Last Post 1266 days 1 hour ago
31 December 2009 22:03:25
As I sit here, I think of the various people for whom 2009 was not the best of years.
I think of us gardeners, fustrated by a third wet summer.
I think of ex-colleagues, who lost their jobs; all of whom were married, with young children and large mortgages.
I think of people who I know who were sick during the year. Constantly in my thoughts is Rita D - a lady if ever a lady were found. We met in Belevedere and laughed as we recalled our childhood memories of hen keeping!
I think of people for whom 2009 saw a loved one depart this world. My thoughts are constantly with Bobby and the girls, as I compared notes with Michelle on our children.
May 2010 be a great gardening year for everyone; may these "green shoots of recovery" in the economy grow into forests; may we all have our health and may what trials and tribulations that come our way in 2010 be only minor.
Best wishes everyone for 2010.
31 December 2009 20:53:27
In the January issue of the Gardeners' World magazine, there is a pullout year planner for growing your own vegetables. It is set out in columns -
(a) Crop name, details as to how to sow, distance when planting out, suitable conditions, and fertilizer requirements.
(c) Months of the year, with sowing, planting and harvesting highlighted
Details of thirty different vegetables are set out; two of which are tomatoes - greenhouse and outdoor.
For me, while I have no intention of planting all 30 different vegetables, this is an excellent planner as everything is set out in a very clear manner. I will be copying this and putting it up on one of the walls in the kitchen.
31 December 2009 00:24:00
I acquired a new laptop today (the old one simply stopped and would not turn on). I spent a couple of hours today setting everything up. Tonight, I brought it downstairs and to my delight, it continued to get the broadband signal. So, I have spent the last few hours with this on my knees, a DVD in the tv, having a read of past journals I had missed. Oh, what fun!
Gardening wise - nothing - too cold, wet and miserable. The wind is howling down the chimney and I am both too busy (!) and too lazy to get up to put more fuel on the fire. Judging on the forecast, there will not be anything done in it for another 10 days or so. The only good thing about this weather is that if you have a place were the wet clothes can be put under cover, there is great drying with the wind!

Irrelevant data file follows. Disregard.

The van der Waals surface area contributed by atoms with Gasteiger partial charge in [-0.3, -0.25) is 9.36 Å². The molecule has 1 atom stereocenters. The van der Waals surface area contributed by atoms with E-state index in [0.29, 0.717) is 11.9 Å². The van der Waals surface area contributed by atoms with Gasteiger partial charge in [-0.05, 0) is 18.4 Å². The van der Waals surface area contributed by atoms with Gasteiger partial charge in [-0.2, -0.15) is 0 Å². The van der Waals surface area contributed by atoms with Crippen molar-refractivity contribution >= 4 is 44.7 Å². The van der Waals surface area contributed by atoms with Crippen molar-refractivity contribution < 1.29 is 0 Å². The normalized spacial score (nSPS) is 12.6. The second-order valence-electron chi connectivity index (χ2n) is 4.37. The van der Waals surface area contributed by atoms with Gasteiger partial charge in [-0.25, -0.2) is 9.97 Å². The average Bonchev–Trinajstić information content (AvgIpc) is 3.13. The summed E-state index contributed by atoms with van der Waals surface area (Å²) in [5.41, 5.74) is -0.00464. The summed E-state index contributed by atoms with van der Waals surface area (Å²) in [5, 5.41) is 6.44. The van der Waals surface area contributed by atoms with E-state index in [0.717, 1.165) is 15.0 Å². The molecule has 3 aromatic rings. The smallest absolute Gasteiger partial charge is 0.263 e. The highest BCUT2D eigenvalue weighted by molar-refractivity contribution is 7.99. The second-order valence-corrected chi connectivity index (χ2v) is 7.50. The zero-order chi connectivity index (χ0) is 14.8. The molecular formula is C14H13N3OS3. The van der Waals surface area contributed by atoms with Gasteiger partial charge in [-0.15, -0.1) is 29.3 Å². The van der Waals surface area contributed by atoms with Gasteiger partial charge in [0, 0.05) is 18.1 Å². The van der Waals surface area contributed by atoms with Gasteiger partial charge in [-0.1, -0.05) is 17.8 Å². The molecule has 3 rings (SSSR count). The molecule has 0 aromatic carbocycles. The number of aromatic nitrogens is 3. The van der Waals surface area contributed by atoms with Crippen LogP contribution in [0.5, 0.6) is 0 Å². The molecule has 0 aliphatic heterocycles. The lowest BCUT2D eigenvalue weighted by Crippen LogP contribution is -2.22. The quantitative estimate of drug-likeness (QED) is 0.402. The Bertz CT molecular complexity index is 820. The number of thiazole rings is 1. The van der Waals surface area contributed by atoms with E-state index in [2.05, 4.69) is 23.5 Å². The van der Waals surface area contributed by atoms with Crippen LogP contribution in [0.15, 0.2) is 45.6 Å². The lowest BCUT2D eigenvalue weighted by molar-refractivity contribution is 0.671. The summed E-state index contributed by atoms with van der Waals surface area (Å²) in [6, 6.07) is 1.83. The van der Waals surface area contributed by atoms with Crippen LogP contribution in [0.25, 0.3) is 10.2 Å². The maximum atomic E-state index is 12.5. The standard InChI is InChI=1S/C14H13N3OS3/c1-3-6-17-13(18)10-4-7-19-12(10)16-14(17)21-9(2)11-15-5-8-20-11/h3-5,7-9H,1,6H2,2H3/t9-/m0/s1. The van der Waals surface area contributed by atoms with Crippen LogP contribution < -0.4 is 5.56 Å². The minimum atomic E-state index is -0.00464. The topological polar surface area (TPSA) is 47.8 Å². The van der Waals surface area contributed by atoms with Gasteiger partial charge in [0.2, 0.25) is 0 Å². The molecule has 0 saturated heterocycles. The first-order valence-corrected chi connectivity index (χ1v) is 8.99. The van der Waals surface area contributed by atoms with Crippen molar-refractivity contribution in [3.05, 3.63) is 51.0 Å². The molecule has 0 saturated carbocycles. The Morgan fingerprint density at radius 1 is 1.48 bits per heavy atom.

29 December 2009 21:32:53
After several nights spend reading about different seeds, I decided that if I didn't make some type of decision, I wouldn't get any seeds ordered. So decisions were made.
I ordered vegetables which are suitable to Irish outdoor growing conditions. I have ordered "Irish Green Pea", "Golden Bantam" (corn), "Early Nantes" (carrots), "Marketmore" (cucumber) and "Ushiki Kuri" (squash).
That will get me started. After that, leeks and brussel sprouts but I have a bit more time for them.
Flower-wise, I think I will use what I have already and see how I get on with the greenhouse. That's the plan at the moment - but I will have to pass by pages of flowers to get to the vegetable seeds at the back........
28 December 2009 23:26:29
Cold, so cold
I didn't even attempt to remove any of the horticultural fleece, even to give the plants half an hour of breathing today, due to this cold, cold weather. I have an outdoor weather sensor with an indoor reader and it has registered down to -4 over the past week, rising to +5 max during the day. This little outdoor sensor is mounted on the shed door, because it is (a) north facing and (b) within a specified distance for the indoor monitor to pick up the signal. On Sunday, the shed door was opened for all of 10 minutes while we got the fuel for the fire out. During that time, the sensor was south facing and the temperature reading was +11.8! Amazing what a little bit of sun can do.
The birds aren't eating the food I left out for them. I have 3 fat balls out and a container of peanuts, as I have done every other year. But they aren't even dropping by, just to check the menu!
Gardening wise, I have Micheal Kelly's books and seed catalogues all over the sofa. I still have no final plans made except that I want to eat our own Brussels sprouts next Christmas. One problem is the amount of different varieties - confusing to say the least. I wonder will I ever get to make out a list of seeds because I am reading so much about the different varieties, I just seem to be getting bogged down. Maybe I should just open the catalogue, close my eyes and prick a pin into the page!
By the way, any of you suffering withdrawal symptoms from not being out in your vegetable plots, check out www.farmville.com One of my sisters in Australia mentioned it to me just before Christmas so I checked it out. Good fun but addictive. Mine you, I'm not as bad as her - she was in bed one night and got up to harvest her crops!!!!!
26 December 2009 19:03:43
I received three gardening books. One is on ideas for small water features, which looks interesting as I have a very small pump somewhere.
The second one is the Expert Orchid book. After managing to kill 2 earlier in the year and currently having one, a bit of expertise is required.
The third is the book by Michael Kelly, the founder of GIY Ireland. It sets out month-by-month what we should be doing with commentary, facts and receipes for the vegetable grown. I started it last night, while keeping an eye on 'The devil wears Prada'. Nothing amazing on telly tonight so should get a good bit of it read.
25 December 2009 01:30:48
To all my friends on garden.ie, I present a photo of yellow roses, as a token for friendship, appreciation and joy given by all of you to me. I have learned so much from you in the last year, I have laughed at journal entries and cried upon reading others. Thank you, one and all, for a great 2009.
Happy Christmas everyone.
22 December 2009 23:06:54